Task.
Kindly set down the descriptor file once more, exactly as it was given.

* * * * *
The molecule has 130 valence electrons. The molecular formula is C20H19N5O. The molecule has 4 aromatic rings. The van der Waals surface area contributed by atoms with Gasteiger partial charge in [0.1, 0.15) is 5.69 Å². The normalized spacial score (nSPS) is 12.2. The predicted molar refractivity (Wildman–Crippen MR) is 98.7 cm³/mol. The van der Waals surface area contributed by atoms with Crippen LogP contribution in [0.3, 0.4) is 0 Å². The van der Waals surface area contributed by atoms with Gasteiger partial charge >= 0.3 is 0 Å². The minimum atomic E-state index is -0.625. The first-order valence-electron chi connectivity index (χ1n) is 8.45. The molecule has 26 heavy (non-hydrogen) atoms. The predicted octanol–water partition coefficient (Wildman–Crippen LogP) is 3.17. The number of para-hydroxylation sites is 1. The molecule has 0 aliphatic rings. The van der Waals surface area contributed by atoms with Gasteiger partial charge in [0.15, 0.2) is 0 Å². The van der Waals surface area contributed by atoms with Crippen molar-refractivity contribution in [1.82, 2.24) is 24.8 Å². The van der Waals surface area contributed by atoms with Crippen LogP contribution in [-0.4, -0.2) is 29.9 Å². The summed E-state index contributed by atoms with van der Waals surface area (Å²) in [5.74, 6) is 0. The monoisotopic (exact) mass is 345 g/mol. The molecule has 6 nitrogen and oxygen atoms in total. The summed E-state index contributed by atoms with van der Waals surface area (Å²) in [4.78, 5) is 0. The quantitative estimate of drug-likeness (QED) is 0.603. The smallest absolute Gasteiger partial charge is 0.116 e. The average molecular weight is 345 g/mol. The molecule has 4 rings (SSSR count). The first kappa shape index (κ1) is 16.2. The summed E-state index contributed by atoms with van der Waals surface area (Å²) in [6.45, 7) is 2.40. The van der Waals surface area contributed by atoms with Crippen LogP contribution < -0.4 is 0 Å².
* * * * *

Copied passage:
The molecule has 130 valence electrons. The molecular formula is C20H19N5O. The molecule has 4 aromatic rings. The van der Waals surface area contributed by atoms with Gasteiger partial charge in [0.1, 0.15) is 5.69 Å². The normalized spacial score (nSPS) is 12.2. The predicted molar refractivity (Wildman–Crippen MR) is 98.7 cm³/mol. The van der Waals surface area contributed by atoms with Crippen LogP contribution in [0.3, 0.4) is 0 Å². The van der Waals surface area contributed by atoms with Gasteiger partial charge >= 0.3 is 0 Å². The minimum atomic E-state index is -0.625. The first-order valence-electron chi connectivity index (χ1n) is 8.45. The molecule has 26 heavy (non-hydrogen) atoms. The predicted octanol–water partition coefficient (Wildman–Crippen LogP) is 3.17. The number of para-hydroxylation sites is 1. The molecule has 0 aliphatic rings. The van der Waals surface area contributed by atoms with Gasteiger partial charge in [0.15, 0.2) is 0 Å². The van der Waals surface area contributed by atoms with Crippen molar-refractivity contribution in [1.82, 2.24) is 24.8 Å². The van der Waals surface area contributed by atoms with Crippen LogP contribution in [-0.4, -0.2) is 29.9 Å². The summed E-state index contributed by atoms with van der Waals surface area (Å²) in [5.74, 6) is 0. The monoisotopic (exact) mass is 345 g/mol. The molecule has 6 nitrogen and oxygen atoms in total. The summed E-state index contributed by atoms with van der Waals surface area (Å²) in [4.78, 5) is 0. The quantitative estimate of drug-likeness (QED) is 0.603. The smallest absolute Gasteiger partial charge is 0.116 e. The average molecular weight is 345 g/mol. The molecule has 4 rings (SSSR count). The first kappa shape index (κ1) is 16.2. The summed E-state index contributed by atoms with van der Waals surface area (Å²) in [6.45, 7) is 2.40. The van der Waals surface area contributed by atoms with Crippen LogP contribution < -0.4 is 0 Å².